Monday, December 30, 2013

End Grain Gluing

Do not zoom in if you have Trypophobia
Just a brief technical post, so be forewarned if you're not into the how-it's-made aspect of this blog.

I glue wood together all the time. I don't really like nails or screws that are visible. Sure you can plug a screw hole or put wood fill into a nail hole, but you can see that something is there. I think you can use plugs in a stylistically positive way, but only if you set out to add that to your design.

Gluing wood face-to-face has challenges, edge-to-edge is common, but anything-to-end grain presents a challenge...

Also, do not google image search "trypophobia"... trust me.
... the challenge is the holes. Expand the pictures above and you'll see them. Think of wood not as a board of lumber, but rather as a piece cut out of a tree. The end grain is the top or bottom of that slice you just cut out. Now think of what you know about trees: they suck water up from their roots and somehow distribute it throughout the tree. How do they do that?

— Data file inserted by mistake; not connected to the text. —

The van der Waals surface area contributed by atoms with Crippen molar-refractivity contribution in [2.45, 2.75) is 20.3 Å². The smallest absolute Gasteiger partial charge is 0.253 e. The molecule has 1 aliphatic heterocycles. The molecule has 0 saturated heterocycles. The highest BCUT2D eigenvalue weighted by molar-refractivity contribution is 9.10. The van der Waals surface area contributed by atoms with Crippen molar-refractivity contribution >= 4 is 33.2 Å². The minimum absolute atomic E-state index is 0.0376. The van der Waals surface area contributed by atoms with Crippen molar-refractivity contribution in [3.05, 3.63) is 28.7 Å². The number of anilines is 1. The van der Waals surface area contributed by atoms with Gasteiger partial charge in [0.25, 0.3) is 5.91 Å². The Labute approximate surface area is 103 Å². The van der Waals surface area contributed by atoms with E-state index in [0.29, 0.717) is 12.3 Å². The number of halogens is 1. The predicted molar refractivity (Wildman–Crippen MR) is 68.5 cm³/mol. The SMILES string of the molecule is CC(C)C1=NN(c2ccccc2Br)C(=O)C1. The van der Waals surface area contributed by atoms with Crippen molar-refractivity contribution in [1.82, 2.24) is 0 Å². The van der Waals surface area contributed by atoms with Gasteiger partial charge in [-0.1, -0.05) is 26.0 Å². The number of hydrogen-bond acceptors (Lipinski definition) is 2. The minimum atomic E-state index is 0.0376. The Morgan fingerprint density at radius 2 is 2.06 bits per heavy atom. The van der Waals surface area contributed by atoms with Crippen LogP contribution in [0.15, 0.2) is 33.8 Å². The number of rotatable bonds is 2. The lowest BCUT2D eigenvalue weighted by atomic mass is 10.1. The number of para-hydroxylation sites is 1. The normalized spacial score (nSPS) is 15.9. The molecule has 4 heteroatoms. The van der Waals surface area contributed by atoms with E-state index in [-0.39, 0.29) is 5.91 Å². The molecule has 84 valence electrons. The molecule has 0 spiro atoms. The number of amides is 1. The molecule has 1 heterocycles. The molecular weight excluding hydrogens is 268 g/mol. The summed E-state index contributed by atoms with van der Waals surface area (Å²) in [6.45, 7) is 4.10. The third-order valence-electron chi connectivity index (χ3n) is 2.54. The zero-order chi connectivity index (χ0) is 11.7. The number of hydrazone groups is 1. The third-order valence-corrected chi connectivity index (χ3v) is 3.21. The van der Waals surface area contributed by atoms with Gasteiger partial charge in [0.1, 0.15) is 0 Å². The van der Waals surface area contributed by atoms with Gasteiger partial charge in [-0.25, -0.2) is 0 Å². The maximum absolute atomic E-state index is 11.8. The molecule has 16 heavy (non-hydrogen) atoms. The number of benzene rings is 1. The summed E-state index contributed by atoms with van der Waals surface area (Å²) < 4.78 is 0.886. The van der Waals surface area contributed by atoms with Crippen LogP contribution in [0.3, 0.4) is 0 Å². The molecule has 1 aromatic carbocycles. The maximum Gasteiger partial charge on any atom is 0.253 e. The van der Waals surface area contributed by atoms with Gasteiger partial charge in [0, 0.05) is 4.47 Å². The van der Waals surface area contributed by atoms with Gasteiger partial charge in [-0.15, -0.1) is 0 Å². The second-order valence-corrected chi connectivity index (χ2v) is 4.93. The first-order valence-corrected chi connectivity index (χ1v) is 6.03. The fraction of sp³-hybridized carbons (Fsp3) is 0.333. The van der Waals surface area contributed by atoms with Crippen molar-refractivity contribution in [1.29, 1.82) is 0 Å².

No. Not teleportation. It actually has nothing to do with quantum superposition at all. It's the holes. The wood is just a whole bunch of tightly packed straws designed to suck water and nutrients up to the more important parts of the tree.

Why does this matter? Because the holes are designed to suck up water, they tend to suck up other fluids as well. Take a piece of wood and put it end down in a cup of mineral oil with the top end not submerged and in a few days the wood will suck up the oil and distribute it along the length of the board, all the way to the top (assuming there was sufficient oil).

This means that it will suck up the glue, taking the bond-forming fluid into the wood and away from the surfaces that you want to bond.

(Partial) Solution: Seal the end.

Pictured: A high res picture of wood glue mixed with water. Someone call the Pulitzer folks.
By mixing one part wood glue to one part water, you get a very fluid light glue. When you brush it onto the surface, you're priming the holes with something you want them to suck up.

Recently painted/sealed end grains
The glue-water mix dries, partially clogging the holes, making it more difficult for the glue to migrate into the wood. This leaves more glue on the surface, so that it can bond the two pieces together.

Is it perfect? Nope. Not by a long shot. There are other techniques that improve the strength and longevity of joints involving end grain. (Dowels, tongue and groove, many others).

Does it help in a pinch, recent recipients of the cutting boards would say so.

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